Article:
After looking at PriceSmart's
I can honestly say in 13 years of investing that on only a handful of occasions have I seen a company lose more than 20% of its value intraday and then manage to gain nearly every cent back. Yesterday's wild ride is nearly unparalleled as far as I'm concerned with the real oddity being that short covering was not the likely culprit for the rally, especially considering that only 7.5% of its float is currently held short.
PriceSmart's quarterly report offered some incredibly bullish data, but also peppered in some disappointment. What's say we dig a little deeper?
Buy, buy, buy
For October, PriceSmart recorded a ridiculous 19% jump in same-store sales. It also recorded a 22% jump in revenue over the same quarter last year. For the month of October, PriceSmart also announced a near 24% jump in net warehouse sales. Growth has not been an issue for PriceSmart with the warehouse retailer outpacing its peers by a long shot.
5-Year Compounded Annual Revenue Growth
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These figures though can be a bit misleading. For one, PriceSmart's international operations are a main driver of its growth. For example, Wal-Mart's Mexico operations have grown by 15.3% over the same period. If we just considered international growth for these six companies (where applicable) the growth difference narrows a lot. Also, it's considerably easier to grow $1.7 billion in annual revenue than it is for say Wal-Mart or Costco to grow their $422 billion and $89 billion in annual revenue. PriceSmart, at this point in its existence, is small enough to use the numbers to its advantage against its larger peers.
Sell, sell, sell
Then there are the pessimists who will be quick to point out that despite growing revenue by 22% during the quarter, income actually fell from a profit of $0.44 in the year-ago period to $0.42. This figure missed consensus estimates by $0.08.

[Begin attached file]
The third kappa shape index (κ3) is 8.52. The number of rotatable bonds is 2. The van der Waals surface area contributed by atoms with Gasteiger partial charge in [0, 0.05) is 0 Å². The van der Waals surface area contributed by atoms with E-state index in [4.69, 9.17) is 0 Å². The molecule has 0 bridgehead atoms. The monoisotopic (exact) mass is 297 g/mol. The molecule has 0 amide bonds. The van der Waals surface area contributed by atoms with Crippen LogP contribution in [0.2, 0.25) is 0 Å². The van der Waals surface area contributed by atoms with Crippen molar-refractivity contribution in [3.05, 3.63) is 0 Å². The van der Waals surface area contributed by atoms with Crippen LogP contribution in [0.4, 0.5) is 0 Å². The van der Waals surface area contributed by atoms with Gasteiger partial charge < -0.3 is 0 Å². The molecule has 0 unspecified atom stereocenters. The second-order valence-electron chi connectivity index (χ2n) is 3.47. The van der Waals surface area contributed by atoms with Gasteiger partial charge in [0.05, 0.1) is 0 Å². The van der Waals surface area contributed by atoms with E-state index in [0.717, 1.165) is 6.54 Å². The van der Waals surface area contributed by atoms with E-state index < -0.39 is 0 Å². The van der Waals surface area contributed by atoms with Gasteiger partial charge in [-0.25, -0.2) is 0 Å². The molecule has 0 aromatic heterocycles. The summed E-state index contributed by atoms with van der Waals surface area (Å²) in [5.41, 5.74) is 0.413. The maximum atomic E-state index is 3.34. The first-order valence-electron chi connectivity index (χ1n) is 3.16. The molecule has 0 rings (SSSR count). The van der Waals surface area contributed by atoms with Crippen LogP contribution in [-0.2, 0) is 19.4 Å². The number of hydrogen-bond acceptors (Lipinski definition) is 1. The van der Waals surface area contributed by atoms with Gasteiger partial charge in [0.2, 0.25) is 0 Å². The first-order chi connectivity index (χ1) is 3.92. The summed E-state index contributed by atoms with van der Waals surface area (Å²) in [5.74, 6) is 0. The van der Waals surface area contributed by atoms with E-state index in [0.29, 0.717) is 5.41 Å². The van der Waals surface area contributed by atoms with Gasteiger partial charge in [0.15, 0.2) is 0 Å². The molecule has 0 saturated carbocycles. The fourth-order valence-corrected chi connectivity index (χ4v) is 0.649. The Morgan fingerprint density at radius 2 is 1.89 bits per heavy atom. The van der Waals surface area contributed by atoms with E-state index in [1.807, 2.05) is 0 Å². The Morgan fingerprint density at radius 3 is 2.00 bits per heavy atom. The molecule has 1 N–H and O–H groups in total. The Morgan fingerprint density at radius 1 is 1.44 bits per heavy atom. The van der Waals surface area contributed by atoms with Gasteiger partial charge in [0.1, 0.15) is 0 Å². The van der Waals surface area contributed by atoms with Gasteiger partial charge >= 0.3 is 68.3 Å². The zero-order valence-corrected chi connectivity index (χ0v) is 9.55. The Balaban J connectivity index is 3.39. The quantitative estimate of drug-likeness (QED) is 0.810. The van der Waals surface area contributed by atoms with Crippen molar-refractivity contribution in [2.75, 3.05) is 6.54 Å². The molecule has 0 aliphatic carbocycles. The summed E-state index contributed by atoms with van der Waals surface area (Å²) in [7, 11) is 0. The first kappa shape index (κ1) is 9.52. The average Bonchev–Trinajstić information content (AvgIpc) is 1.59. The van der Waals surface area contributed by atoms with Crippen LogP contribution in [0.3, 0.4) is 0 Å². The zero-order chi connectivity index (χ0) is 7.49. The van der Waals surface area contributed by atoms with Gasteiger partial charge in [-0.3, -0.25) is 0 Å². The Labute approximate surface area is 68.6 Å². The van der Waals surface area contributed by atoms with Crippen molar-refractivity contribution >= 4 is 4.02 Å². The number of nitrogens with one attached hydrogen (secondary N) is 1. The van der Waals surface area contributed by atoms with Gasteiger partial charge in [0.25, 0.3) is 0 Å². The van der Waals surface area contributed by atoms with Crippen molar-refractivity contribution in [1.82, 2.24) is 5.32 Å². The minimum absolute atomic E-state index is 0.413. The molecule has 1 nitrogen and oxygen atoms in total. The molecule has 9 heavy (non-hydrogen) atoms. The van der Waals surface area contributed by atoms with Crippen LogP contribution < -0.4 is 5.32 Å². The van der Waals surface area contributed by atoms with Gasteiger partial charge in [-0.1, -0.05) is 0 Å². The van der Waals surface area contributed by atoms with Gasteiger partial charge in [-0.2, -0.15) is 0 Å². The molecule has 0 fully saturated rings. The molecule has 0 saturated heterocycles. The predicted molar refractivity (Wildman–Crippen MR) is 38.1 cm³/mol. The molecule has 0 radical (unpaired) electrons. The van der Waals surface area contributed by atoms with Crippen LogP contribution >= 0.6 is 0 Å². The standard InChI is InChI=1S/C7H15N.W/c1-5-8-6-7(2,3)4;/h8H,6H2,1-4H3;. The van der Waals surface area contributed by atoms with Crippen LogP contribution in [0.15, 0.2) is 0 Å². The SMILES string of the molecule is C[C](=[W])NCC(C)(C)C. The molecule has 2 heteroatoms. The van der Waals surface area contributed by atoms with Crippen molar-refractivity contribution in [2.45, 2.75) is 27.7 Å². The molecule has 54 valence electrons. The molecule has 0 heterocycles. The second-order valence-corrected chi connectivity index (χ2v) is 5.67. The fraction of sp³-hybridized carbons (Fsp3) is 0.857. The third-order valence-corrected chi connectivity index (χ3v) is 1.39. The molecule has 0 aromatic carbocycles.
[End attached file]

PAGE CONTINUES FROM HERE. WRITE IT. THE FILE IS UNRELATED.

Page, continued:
Perhaps more troublesome than the falling income was management's lack of an explanation as to why income fell in the first place. As Foolish colleague Matt Koppenheffer was able to deduce, rising warehouse operational costs and the rising costs of goods purchased were probably the primary culprits for PriceSmart's income shortfall. Still, I find it very odd that management tried to sweep that one under the rug.
Finally, there's the whole valuation aspect of PriceSmart which, I've alluded to before, seems out of whack. With operating margins that tend to be only average relative to its peers noted above, it doesn't seem right that PriceSmart should be valued at 28 times forward earnings, six times book, or 31 times cash flow.
Striking the gavel
Perhaps this one should be opened up for further debate, but I'm going to stick with my original assessment that PriceSmart doesn't offer shareholders nearly enough return potential. There are cheaper alternatives in the sector that pay a better dividend and have far less heart-wrenching stock movements than PriceSmart.
But what do you think? Is PriceSmart a stock you'd consider putting in your basket or would you prefer to leave it on the shelf? Share your thoughts in the comments section below and consider adding PriceSmart to your free and personalized watchlist to keep up on the latest news with the company.
Fool contributor Sean Williams has no material interest in any companies mentioned in this article. He admits to being a terrible consumer and tries to get out of shopping as often as possible. You can follow him on CAPS under the screen name TMFUltraLong , track every pick he makes under the screen name TrackUltraLong, and check him out on Twitter, where he goes by the handle @TMFUltraLong.
The Motley Fool owns shares of Wal-Mart Stores and Costco Wholesale. Motley Fool newsletter services have recommended buying shares of PriceSmart, Wal-Mart Stores, and Costco Wholesale, as well as creating a diagonal call position in Wal-Mart Stores. Try any of our Foolish newsletter services free for 30 days. We Fools don't all hold the same opinions, but we all believe that considering a diverse range of insights makes us better investors. The Motley Fool has a disclosure policy that never sells itself short.